Purpose – The purpose of this paper is to explore the role of change pressure exerted by the “market” on governmental services in quality improvement processes. Two research questions are investigated. How can the role of external pressure exerted by customers and users, for quality improvement, be described and understood in governmental services? How can we understand the internal response (to external pressure exerted by customers and users, for change and quality improvement) as a strategic and cultural process?
Design/methodology/approach – This study focuses on two main levels: the operational level, where we analyse how the service offerings (or concepts) are designed to meet the needs (and changing needs) of the customers/citizens, the design of the service process, and the formation of the service system in terms of resources, organisational structure and culture; and the strategic level, where we analyse the interdependence between service strategy and service culture. Three cases originating from governmental services in Sweden form the empirical basis for the study.
Findings – First, the service concept must be in line with, and match, the target group to be served. If there is a gap the organisation will have an inherent quality problem. The second lesson is that the service process must be understood and accepted by both the employees and the users/customers. The results show that a lack of flexibility is a common reason behind quality problems. Involving customers more is one way of designing more flexibility. The third lesson is that the service system is also a question of the norms and values forming the basis for a service culture that supports the service process.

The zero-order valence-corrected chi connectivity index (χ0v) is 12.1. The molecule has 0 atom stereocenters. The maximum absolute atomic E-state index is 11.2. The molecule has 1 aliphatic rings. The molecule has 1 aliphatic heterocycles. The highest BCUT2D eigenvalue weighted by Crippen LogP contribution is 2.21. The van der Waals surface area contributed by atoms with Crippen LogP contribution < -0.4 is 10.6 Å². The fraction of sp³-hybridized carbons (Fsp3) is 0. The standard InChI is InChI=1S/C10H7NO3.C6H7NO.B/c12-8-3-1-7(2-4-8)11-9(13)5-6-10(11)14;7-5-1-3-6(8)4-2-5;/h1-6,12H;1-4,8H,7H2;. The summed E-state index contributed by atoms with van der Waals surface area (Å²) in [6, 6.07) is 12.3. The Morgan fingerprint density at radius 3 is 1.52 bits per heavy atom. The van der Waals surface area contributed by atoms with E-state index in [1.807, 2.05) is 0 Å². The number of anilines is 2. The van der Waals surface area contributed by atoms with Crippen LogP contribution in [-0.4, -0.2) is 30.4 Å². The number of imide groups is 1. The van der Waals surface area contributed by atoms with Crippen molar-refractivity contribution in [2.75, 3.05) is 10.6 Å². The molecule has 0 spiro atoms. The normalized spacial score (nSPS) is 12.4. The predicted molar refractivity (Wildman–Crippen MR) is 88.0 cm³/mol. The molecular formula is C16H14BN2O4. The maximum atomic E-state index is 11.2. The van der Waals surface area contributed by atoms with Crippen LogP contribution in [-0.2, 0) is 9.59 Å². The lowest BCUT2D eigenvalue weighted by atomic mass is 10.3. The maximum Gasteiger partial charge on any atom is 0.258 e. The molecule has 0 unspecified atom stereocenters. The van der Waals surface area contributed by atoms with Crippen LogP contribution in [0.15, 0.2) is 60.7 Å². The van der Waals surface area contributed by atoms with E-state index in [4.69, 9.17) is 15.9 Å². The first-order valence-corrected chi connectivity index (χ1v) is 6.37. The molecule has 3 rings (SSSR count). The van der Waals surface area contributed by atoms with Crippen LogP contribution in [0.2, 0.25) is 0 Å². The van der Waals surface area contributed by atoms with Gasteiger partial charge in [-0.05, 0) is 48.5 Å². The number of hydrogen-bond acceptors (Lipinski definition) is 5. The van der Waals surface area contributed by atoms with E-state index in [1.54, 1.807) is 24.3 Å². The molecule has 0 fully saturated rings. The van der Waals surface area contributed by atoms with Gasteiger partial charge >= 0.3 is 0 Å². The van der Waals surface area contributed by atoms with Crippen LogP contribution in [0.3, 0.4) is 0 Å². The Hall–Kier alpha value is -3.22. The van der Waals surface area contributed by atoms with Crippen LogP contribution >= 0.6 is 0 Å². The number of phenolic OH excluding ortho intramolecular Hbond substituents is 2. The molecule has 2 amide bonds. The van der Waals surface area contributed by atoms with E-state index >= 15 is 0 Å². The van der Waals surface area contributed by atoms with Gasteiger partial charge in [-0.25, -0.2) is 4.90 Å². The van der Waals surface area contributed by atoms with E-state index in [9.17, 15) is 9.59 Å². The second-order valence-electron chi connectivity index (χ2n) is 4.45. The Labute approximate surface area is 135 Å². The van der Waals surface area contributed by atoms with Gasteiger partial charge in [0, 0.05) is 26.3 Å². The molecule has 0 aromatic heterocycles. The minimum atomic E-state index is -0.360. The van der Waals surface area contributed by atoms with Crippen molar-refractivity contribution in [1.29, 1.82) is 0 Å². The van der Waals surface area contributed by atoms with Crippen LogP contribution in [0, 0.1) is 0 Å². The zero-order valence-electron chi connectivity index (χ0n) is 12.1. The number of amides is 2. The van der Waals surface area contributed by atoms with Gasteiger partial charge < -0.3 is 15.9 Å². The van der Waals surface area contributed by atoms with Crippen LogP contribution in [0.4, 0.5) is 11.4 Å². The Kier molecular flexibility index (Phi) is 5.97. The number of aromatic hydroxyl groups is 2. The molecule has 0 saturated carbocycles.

Research limitations/implications – The article is based on just three cases from one country. More case studies are needed, and in different cultural contexts.
Practical implications – The pressure for change exerted in governmental organisations is not very different when compared to commercial service companies. Customers are most often the same people, with the same – or similar – needs, expectations and requirements. Quality is assessed in more or less the same way. The differences seem to surface when we take into consideration how external changes exert pressure for change within the organisation, and in the design and delivery of governmental services.
Originality/value – This article contributes to a theoretical point of departure for describing and analysing service quality improvement in a dynamic perspective, where both the key aspects of service strategy and service culture are taken into consideration. The empirical study shows that the framework is useful and produces fruitful empirical findings.
Emerald Group Publishing Limited, 2006. Vol. 18, no 1, 7-21 p.